On any beautiful spring day, students at U.S. high schools are often subjected to the horrific scenes of mangled cars, shattered glass, emergency response teams, and bloody, near lifeless bodies. It is the season for the mock crash demonstrations. Graduation, proms, and the end of school often bring a heightened for teen DUIs. Countless resources, dollars, and time go into putting on these mock crash demonstrations in an effort to help curb drunk driving among our teens. But, is it working to curb drunk driving among our teens?
As terrifying as these scenes may appear to teenagers, some argue that they may not be all that effective. But according to a recent article in the Ft Lauderdale Sun-Sentinel, some officials say the events, by themselves, have little impact, and that year-round efforts are essential Students Against Destructive Decisions (SADD) actually agrees, citing research that says these incredibly graphic images have a short-term effect. Within days, the scenes have left a teenager’s mind and they may resort back to destructive behavior.
Car crashes are the leading cause of teen deaths in the U.S. It is estimated that 1 out of 3 accidents involve alcohol. And the summer months are statistically shown to increase the risk of teenage drivers being involved in a deadly car crash. According to the U.S. Department of Transportation, the highest number of fatalities happens during the weekends of Memorial Day, 4th of July, and Labor Day. For law enforcement, it’s called the 100 Deadly Days of Summer.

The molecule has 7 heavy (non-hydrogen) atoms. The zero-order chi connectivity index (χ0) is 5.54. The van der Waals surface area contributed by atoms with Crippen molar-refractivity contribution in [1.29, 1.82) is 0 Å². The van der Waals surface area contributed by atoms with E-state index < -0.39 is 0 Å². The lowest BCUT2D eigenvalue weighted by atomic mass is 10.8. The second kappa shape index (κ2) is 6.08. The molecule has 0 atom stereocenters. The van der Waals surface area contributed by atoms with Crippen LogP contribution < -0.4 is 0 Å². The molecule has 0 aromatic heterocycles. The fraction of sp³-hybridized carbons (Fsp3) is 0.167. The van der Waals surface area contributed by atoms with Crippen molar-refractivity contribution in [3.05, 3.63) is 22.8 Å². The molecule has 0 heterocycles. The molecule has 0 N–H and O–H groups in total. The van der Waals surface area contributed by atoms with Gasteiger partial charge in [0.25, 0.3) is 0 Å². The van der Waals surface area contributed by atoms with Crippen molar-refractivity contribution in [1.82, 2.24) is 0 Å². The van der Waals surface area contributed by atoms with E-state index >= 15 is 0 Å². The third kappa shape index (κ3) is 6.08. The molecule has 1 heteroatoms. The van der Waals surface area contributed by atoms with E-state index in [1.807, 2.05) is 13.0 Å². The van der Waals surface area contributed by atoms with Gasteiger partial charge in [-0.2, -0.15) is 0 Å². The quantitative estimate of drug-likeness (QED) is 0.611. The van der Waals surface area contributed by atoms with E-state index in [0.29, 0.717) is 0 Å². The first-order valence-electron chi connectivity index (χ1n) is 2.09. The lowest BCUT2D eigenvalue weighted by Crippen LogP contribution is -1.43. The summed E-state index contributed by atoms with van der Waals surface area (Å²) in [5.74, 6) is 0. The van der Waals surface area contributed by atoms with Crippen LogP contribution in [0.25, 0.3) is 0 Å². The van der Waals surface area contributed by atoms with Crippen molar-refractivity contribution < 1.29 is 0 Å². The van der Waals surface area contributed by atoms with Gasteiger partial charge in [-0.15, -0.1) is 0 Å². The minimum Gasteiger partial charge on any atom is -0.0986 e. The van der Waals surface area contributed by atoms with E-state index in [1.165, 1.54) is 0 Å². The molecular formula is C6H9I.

If mock car crashes are only a short-term deterrent, what should be done to help curb drunk driving among teenagers? If you ask the school administrators, counselors, or law enforcement responsible for setting up these crashes, they would most likely tell you that if the mock situation stops one crash or saves one teen, then the efforts are worth it. We fully agree.
Beyond the simulations, what else can we do to help deter teens from drinking and driving? SADD recommends going about it from a variety of angles, starting with evidence-based prevention programs. It starts with identifying the risk of an individual including peers, family, school, and community. Does the teen have impulse control, depression, low self-esteem or rebellious behavior? Does he or she have friends that are experimenting with drugs and alcohol, or do they come from a family of alcoholism or drug addiction? The organization encourages its chapter members to get involved by educating students and peers, driving school policy changes, collaborating with the community, and using billboards to warn students.
What are your thoughts? Have you seen a program in your area you thought was effective? How do you talk with your kids and teens about drinking and driving?